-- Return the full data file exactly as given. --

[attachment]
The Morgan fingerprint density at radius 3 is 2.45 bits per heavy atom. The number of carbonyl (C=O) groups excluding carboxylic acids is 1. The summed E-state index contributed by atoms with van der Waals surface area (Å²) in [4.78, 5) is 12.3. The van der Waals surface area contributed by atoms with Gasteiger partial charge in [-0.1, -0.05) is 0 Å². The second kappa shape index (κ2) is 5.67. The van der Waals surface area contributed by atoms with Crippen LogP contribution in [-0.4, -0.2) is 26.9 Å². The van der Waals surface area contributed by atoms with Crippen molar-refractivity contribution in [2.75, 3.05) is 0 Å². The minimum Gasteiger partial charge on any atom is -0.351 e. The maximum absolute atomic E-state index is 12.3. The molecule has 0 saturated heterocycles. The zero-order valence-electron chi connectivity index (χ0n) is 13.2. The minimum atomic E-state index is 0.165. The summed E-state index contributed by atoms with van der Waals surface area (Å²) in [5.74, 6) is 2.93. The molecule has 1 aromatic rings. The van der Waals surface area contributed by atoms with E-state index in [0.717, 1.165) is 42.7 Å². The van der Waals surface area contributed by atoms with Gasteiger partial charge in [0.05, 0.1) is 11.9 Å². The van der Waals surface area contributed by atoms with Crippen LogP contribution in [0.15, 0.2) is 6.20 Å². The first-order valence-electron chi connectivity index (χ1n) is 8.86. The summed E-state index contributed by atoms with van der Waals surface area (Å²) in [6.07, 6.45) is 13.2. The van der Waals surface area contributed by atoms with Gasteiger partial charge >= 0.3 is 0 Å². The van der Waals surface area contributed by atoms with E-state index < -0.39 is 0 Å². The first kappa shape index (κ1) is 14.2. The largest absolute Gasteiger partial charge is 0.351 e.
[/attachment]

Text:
The Morgan fingerprint density at radius 3 is 2.45 bits per heavy atom. The number of carbonyl (C=O) groups excluding carboxylic acids is 1. The summed E-state index contributed by atoms with van der Waals surface area (Å²) in [4.78, 5) is 12.3. The van der Waals surface area contributed by atoms with Gasteiger partial charge in [-0.1, -0.05) is 0 Å². The second kappa shape index (κ2) is 5.67. The van der Waals surface area contributed by atoms with Crippen LogP contribution in [-0.4, -0.2) is 26.9 Å². The van der Waals surface area contributed by atoms with Crippen molar-refractivity contribution in [2.75, 3.05) is 0 Å². The minimum Gasteiger partial charge on any atom is -0.351 e. The maximum absolute atomic E-state index is 12.3. The molecule has 0 saturated heterocycles. The zero-order valence-electron chi connectivity index (χ0n) is 13.2. The minimum atomic E-state index is 0.165. The summed E-state index contributed by atoms with van der Waals surface area (Å²) in [5.74, 6) is 2.93. The molecule has 1 aromatic rings. The van der Waals surface area contributed by atoms with E-state index in [0.717, 1.165) is 42.7 Å². The van der Waals surface area contributed by atoms with Gasteiger partial charge in [0.05, 0.1) is 11.9 Å². The van der Waals surface area contributed by atoms with Crippen LogP contribution in [0.15, 0.2) is 6.20 Å². The first-order valence-electron chi connectivity index (χ1n) is 8.86. The summed E-state index contributed by atoms with van der Waals surface area (Å²) in [6.07, 6.45) is 13.2. The van der Waals surface area contributed by atoms with Gasteiger partial charge >= 0.3 is 0 Å². The van der Waals surface area contributed by atoms with E-state index < -0.39 is 0 Å². The first kappa shape index (κ1) is 14.2. The largest absolute Gasteiger partial charge is 0.351 e.